Sometimes art and architecture challenge our perceptions of what was formerly thought to be feasible and what our forefathers were capable of.
An excellent example of this is the abandoned megalithic capital of Nan Madol, which is situated in a lagoon next to the island of Pohnpei in the Federated States of Micronesia in the Pacific Ocean.
The ruined city is one of today’s great archaeological enigmas and is sometimes called “Atlantis“, the “eighth wonder of the world,” or the “Venice of the Pacific”.
Few historic places in the Pacific are as intriguing as Nan Madol. Set apart between the main island of Pohnpei and Temwen Island, it was a scene of human activity as early as the first or second century AD. Islet construction had begun by the 8th or 9th century, with the development of the characteristic megalithic style commencing 1180-1200 AD.
Nan Madol was a prominent political and spiritual center for native Pohnpeians until it was abandoned. Between 1200 and 1700, the city operated as a religious center, a royal enclave, a stronghold, an urban marketplace, and the island of Pohnpei’s high seat of government.
Nan Madol was the capital of the Saudeleur dynasty, which unified all of Pohnpei’s estimated 25,000 people at its peak. The Saudeleur were a foreign tribe who arrived in Pohnpei and established themselves as the island’s rulers. The Saudeleur originally emerged about the year 1100, while Nan Madol was established around the year 1200.
Oral tradition on Pohnpei states that Olisihpa and Olosohpa, two brothers who traveled by canoe and wielded sorcery with the help of the gods to construct Nan Madol, were the first Saudeleur to land on the island. The local Pohnpeians were so moved by this that they encouraged the Saudeleur to join their tribe through marriage. Eventually, one of the brothers passed away, and the other crowned himself king. The Saudeleur built Nan Madol as a temple for the farm god Nahnisohn Sapw, the god worshipped by the Saudeleur nobility.
What is surprising is the relationship between this oral history, which has been passed down for centuries, and the evidence unearthed during archaeological excavations in the region. For example, oral traditions make references to small canals cut into the islets, allowing sacred eels to enter from the sea so that they could be honored through the sacrifice of captured sea turtles. Subsequent excavations have revealed traces of both the small canals and the sacrificial turtles.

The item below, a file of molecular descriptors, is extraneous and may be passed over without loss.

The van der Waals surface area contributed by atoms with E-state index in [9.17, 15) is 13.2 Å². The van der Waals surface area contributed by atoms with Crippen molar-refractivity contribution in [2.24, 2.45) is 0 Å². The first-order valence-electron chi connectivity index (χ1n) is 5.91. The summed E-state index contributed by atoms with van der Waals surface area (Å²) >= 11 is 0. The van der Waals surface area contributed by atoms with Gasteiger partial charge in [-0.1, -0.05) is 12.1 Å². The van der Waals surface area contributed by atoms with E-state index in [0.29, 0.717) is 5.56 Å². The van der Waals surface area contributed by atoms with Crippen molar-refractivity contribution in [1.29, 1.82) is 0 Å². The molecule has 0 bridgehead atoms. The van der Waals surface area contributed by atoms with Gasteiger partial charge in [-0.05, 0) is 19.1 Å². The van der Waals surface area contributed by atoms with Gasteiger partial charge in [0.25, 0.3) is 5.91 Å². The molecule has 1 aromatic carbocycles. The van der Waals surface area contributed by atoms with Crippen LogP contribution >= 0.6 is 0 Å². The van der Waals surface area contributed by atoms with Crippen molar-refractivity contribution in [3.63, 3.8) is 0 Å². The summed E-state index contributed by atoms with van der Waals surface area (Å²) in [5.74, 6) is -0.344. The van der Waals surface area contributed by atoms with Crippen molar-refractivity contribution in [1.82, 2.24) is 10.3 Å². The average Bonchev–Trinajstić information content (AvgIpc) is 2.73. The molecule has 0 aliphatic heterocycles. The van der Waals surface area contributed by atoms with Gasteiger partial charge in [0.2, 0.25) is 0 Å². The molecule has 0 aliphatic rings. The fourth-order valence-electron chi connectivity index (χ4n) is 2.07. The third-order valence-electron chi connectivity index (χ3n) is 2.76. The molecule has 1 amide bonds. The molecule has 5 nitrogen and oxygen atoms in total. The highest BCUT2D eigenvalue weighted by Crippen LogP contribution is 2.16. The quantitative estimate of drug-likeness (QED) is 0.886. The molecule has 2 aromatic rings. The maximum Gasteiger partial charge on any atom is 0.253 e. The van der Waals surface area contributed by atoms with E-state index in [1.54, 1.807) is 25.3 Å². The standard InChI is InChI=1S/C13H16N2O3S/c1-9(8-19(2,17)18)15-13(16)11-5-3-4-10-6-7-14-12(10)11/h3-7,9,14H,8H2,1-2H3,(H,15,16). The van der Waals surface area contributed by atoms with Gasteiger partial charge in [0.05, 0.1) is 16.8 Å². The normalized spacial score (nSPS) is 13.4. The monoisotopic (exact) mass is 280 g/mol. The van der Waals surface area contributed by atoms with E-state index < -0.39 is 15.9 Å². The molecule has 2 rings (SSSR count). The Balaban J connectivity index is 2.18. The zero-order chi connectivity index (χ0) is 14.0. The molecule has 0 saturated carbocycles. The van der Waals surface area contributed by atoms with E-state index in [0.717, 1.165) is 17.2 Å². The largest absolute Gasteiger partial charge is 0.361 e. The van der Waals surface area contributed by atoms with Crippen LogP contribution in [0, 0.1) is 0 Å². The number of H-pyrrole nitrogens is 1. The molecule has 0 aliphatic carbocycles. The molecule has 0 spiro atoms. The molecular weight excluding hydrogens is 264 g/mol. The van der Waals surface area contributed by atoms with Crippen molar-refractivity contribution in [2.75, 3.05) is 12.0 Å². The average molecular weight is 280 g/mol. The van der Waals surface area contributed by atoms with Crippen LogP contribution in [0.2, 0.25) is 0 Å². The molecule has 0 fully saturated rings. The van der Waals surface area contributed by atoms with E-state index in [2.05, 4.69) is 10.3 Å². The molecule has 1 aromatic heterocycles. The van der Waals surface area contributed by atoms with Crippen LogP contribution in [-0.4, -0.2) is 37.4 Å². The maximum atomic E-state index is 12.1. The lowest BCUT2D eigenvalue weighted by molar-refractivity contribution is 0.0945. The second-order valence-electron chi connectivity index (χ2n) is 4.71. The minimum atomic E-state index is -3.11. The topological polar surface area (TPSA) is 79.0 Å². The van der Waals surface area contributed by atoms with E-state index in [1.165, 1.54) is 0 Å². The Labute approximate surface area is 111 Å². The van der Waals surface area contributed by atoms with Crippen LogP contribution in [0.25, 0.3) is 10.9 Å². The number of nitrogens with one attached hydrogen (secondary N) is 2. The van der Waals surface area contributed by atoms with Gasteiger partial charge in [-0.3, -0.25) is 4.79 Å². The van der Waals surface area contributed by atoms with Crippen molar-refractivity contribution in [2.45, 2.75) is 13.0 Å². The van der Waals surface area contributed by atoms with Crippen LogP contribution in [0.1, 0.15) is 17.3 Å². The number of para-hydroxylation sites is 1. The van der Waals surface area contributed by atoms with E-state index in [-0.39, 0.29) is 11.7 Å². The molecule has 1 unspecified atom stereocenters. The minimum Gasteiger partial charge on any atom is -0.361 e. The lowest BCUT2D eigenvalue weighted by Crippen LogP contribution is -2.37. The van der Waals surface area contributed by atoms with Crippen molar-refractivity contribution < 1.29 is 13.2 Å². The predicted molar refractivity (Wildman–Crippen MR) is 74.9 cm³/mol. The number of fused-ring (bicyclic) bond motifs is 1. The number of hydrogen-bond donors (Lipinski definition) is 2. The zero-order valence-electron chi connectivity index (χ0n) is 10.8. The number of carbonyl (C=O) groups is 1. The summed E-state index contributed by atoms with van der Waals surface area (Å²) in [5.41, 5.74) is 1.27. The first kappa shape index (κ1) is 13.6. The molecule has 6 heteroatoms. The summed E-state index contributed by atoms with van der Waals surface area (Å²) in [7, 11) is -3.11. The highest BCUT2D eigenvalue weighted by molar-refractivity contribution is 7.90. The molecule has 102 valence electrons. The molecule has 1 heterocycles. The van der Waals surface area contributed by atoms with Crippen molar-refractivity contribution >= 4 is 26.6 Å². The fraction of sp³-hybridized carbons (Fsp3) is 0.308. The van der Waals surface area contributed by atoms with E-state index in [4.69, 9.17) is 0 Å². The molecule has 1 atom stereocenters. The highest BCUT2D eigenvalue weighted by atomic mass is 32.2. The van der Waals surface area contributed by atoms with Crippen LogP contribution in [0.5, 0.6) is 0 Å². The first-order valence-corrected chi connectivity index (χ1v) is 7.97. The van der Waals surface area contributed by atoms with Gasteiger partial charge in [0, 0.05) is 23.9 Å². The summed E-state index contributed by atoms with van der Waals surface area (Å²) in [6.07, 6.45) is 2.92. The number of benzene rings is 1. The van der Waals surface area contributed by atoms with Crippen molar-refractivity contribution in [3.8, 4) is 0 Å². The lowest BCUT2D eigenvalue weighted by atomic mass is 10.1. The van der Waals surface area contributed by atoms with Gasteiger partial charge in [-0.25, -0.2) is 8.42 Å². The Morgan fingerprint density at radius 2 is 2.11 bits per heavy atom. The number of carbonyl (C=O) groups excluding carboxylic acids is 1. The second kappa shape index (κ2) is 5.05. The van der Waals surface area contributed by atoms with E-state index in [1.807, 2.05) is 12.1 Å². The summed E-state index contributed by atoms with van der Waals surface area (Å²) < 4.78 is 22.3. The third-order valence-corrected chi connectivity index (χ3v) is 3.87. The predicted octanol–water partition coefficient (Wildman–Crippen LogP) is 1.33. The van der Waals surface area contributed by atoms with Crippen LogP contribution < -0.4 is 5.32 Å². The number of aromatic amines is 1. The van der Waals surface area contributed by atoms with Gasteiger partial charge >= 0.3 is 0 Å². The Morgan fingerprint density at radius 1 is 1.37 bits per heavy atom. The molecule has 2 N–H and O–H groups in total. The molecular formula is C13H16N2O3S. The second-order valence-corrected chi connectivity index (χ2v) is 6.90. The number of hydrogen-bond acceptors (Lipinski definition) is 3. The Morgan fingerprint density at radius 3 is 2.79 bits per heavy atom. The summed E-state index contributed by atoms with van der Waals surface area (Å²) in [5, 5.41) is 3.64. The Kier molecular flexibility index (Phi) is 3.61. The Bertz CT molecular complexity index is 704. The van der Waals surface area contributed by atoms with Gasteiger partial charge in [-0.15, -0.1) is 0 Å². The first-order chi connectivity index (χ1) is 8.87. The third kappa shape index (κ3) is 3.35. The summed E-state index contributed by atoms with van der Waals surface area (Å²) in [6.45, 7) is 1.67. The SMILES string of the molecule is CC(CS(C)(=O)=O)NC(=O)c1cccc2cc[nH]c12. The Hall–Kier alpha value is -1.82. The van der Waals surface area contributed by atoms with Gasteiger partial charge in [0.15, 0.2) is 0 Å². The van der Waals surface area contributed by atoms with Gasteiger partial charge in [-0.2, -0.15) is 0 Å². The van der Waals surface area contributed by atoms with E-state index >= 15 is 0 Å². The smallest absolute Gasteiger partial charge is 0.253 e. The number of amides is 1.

The city, constructed in a lagoon, consists of a series of small artificial islands linked by a network of canals. Nan Madol is the only extant ancient city built on top of a coral reef.
Nan Madol has been dubbed by some as the “eighth wonder of the world” and others as the “Venice of the Pacific”. The reference to Venice comes from the canals that connect 100 man-made islets spread over 200 acres built with basalt and coral boulders.
The site core with its stone walls encloses an area approximately 1.5 km long by 0.5 km wide and it contains nearly 100 artificial islets—stone and coral fill platforms—bordered by tidal canals.
Its basalt and coral rock structures were built from the 13th to the 17th century by a population of fewer than 30,000 people and their total weight is estimated at 750,000 metric tons.
By stating that over a period of four centuries, the inhabitants of Pohnpei transported an average of 1,850 tons of basalt every year—and no one is entirely sure how they did it—archaeologist Rufino Mauricio helps us put these enormous amounts into perspective.
The natural coral foundation that is just below the water’s surface supports the structures. The Nandauwas, a royal temple encircled by 25-foot high walls, is the biggest building. The Pohnpeians used an unknown method to sink the massive stones into the lagoon because they lacked sophisticated diving gear and binding materials like concrete.
The building remains and canals are stable enough that even after centuries of abandonment visitors can still tour Nan Madol by boat. The complete building complex is a suitable homage to the advanced techniques used by its Pohnpeian builders. The scale and superiority of its stone architecture, its artificial islet construction, and the modification of the shoreline contribute to the significance of the site.
It seems that the Saudeleur Dynasty was deeply religious and sometimes cruel. According to oral history, later generations of Saudeleur aristocrats became increasingly oppressive, often forcing the native Pohnpeians into starvation.
Isokelekel, the warrior hero, led an invasion of Pohnpei in 1628 and conquered the Saudeleur tribe. According to Pohnpeian legend, Isokelekel was a demigod and the vengeful son of the Pohnpeian storm deity Nahn Sapwe, who had become tired of the tyranny of Nahnisohn Sapw and the Saudeleur. Historians say Isokelekel led a group of Micronesian settlers from the adjacent island of Kosrae. With the help of the oppressed Pohnpeian folk, Isokelekel led his battle band of warriors, women, and children to triumph. Nan Madol’s importance to Pohnpeians waned after the Sandaleur’s loss, and it was finally abandoned in the 18th century.
Cover Photo: Wikipedia